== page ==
Valencia Travel Guide
“Valencia is the land of flowers, light and love”. So say the lyrics of the famous popular song that has been immortalised by countless renowned tenors ... and they would be right. Valencia is a land of passion and tradition that proudly defends its regional identity while possessing the warmth and liveliness that is true of all Spanish regions. Yet there is another side to Valencia these days: a fascinating and revolutionary one that promotes discovery and that has transformed it into a cosmopolitan, thriving city and a further example of the splendour of Spain.
The third largest city in Spain, Valencia is the administrative capital of the autonomous Comunitat Valenciana region, encompassing Valencia, Alicante and Castellón on the eastern Mediterranean coast of Spain. Located near the mouth of the river Turia and flanked by mountains, Valencia lies on the fertile area known as Spain’s “La Huerta” (vegetable garden), some 350 km east of Madrid and south of Barcelona. The province of Valencia boasts a bit of everything, from kilometres of sun-drenched beaches and rolling plains of orange groves to the impressive river canyons and pine forests of the mountains. The city of Valencia is equally versatile and indefinable. Genuinely Spanish and a proud upholder of its regional traditions, it also boasts one of the most futuristic landscapes in Europe and has become a modern city offering state-of-the-art exhibition centres, flamboyant festivals, an excellent nightlife, fabulous hotels, wonderful shopping opportunities, great beaches, a host of sights, superb ‘tapas’ and, naturally, the best ‘paella’ in the world.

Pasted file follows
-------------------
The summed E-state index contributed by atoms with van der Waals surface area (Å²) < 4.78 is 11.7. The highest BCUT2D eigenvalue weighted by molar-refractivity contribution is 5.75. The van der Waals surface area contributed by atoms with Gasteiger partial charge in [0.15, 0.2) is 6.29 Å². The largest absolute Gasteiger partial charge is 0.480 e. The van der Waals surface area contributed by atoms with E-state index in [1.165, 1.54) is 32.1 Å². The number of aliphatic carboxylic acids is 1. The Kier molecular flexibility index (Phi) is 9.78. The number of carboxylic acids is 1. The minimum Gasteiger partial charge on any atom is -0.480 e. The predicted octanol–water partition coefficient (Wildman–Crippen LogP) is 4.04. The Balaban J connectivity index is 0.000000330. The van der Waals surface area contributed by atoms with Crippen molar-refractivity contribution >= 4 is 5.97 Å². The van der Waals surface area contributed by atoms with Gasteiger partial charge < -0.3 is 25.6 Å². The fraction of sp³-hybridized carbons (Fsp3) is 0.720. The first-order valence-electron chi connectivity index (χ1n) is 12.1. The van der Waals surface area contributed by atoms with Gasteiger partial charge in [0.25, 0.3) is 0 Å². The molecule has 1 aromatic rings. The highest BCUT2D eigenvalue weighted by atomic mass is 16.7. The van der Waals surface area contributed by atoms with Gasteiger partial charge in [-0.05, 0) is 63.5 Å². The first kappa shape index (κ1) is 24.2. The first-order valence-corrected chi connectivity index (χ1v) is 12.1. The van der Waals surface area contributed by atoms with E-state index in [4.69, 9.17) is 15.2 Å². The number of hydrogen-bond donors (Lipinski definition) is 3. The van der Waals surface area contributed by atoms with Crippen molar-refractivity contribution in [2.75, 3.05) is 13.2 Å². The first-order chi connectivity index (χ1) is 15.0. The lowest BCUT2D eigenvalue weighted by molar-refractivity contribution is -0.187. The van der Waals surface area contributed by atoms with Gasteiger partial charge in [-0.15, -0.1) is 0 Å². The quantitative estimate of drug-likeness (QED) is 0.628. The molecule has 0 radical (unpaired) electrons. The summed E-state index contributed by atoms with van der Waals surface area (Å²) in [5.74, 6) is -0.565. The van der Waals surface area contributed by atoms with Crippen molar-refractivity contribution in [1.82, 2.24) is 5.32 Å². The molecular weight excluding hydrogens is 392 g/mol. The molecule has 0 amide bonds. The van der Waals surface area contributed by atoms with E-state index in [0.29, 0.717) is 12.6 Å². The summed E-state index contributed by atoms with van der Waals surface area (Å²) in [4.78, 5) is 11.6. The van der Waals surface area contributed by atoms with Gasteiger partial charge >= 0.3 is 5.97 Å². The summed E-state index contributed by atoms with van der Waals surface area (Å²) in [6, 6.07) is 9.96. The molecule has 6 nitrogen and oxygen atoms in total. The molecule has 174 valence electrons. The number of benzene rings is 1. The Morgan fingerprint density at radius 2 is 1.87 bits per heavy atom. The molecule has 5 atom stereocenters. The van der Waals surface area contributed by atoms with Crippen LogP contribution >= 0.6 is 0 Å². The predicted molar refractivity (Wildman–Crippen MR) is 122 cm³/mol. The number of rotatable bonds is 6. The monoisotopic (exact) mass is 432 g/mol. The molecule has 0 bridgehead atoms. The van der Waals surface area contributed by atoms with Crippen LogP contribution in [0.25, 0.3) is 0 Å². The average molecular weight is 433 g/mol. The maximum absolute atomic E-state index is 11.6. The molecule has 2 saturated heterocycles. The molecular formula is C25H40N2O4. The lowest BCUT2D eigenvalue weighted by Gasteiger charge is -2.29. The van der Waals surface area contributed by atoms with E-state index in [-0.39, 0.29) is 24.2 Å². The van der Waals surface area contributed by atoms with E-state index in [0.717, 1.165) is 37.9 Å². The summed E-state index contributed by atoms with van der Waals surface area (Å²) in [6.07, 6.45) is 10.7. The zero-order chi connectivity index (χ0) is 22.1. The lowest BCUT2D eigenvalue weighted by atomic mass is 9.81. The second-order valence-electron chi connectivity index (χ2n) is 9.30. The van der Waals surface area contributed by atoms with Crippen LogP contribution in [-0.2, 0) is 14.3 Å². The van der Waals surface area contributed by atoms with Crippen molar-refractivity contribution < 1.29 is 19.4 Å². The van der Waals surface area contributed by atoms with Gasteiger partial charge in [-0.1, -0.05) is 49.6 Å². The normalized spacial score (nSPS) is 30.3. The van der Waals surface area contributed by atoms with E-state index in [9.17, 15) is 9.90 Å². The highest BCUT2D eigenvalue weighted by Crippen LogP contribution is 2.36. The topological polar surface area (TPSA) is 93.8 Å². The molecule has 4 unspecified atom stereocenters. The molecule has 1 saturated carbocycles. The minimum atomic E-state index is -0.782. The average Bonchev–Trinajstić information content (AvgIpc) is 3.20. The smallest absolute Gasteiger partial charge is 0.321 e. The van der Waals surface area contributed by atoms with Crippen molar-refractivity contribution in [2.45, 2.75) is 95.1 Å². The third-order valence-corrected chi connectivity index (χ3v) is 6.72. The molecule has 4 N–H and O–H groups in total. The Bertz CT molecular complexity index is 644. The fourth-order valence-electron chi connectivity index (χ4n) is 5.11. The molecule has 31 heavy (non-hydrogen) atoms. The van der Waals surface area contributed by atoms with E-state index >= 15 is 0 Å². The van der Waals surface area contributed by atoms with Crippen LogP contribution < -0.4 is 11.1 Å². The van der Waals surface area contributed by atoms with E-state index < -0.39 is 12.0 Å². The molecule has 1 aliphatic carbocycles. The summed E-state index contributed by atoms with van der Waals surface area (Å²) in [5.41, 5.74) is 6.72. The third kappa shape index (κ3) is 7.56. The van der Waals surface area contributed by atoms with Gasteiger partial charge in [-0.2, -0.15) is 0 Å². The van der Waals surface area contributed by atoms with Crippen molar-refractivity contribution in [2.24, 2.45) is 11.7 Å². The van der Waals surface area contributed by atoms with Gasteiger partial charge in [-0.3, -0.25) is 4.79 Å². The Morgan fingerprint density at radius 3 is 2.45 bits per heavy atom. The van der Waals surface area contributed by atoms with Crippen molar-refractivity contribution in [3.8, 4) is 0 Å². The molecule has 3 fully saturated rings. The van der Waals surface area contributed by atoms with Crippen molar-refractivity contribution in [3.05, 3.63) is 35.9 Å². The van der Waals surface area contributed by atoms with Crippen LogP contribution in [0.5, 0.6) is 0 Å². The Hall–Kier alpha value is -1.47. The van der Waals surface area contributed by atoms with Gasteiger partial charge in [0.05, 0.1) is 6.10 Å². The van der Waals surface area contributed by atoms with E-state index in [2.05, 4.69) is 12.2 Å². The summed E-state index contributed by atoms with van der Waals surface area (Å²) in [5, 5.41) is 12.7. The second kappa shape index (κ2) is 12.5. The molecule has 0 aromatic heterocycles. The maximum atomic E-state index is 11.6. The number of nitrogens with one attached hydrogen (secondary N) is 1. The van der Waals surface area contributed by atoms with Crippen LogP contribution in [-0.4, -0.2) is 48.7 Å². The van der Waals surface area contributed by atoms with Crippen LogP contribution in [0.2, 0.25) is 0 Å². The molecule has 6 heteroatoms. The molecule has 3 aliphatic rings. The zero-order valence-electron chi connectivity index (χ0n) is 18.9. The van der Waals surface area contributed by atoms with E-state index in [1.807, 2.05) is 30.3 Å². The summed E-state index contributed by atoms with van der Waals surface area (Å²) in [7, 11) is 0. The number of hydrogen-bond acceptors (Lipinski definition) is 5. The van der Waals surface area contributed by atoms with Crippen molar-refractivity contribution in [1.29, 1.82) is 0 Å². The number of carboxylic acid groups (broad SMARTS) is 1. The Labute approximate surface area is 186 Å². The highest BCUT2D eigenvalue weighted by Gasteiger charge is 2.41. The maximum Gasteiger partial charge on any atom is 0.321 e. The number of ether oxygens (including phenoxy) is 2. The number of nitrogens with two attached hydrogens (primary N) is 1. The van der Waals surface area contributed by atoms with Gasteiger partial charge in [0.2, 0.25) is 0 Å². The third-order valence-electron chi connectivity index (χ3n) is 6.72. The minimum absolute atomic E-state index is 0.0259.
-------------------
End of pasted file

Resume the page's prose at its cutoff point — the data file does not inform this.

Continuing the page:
Valencia’s festivals are a great source of pride to the Valencians and are usually exuberant and lavish affairs involving a ferocious amount of partying. The most renowned are the ‘Fallas’ of Valencia in March, which transform the city into 5 intense days of serious pyrotechnics, effigy-burning bonfires and an amazing amount of street dancing, drinking and eating. Other regional festivals are equally unique and lavish: the tomato pelting fight of neighbouring Buñol’s ‘Tomatina’ festival; the flower-blanketed streets of the Our Lady of the Forsaken processions; the colourful flower-filled July fair; the marzipan extravaganza and Moors and Christians re-enactment of the Lovers’ day / National Day in October are all examples of just how seriously the ‘Valencianos’ take their festivals.
Valencia’s rich historical heritage is reflected in the abundance of monuments, all stalwart reminders of the varied fates that have befallen the city. Romans ruins testify to Roman occupation and indeed, to the very origins of Valencia’s name (Valentia); the rich Moorish legacy is visible throughout the city; legendary Spanish hero, El Cid, left his indelible mark on the region; the UNESCO World Heritage site of the Silk Exchange reflects Valencia’s Golden Age prosperity; and Valencia cathedral is held to be the resting-place of the Holy Grail.
The other facet of Valencia is modern, contemporary and equally seductive. Two beautiful beaches lie a short distance from the city centre while the futuristic landscape of Valencian award-winning architect, Santiago Calatrava’s City Of Arts and Sciences, is attracting millions of visitors every year. A 10 km-long park on the dried-up river bed of the former Turia riverbed has made Valencia one of the greenest cities in Europe, the annual challenging street circuit of the Formula 1 Grand Prix is a major attraction and the city’s staging of the America’s Cup has transformed the port area into an exciting recreational area, boasting a sophisticated marina and yacht club.
Endless opportunities await visitors to this intriguing city of eastern Spain that has known how to combine the best of Spanish tradition with the ultimate in modern design and quality facilities.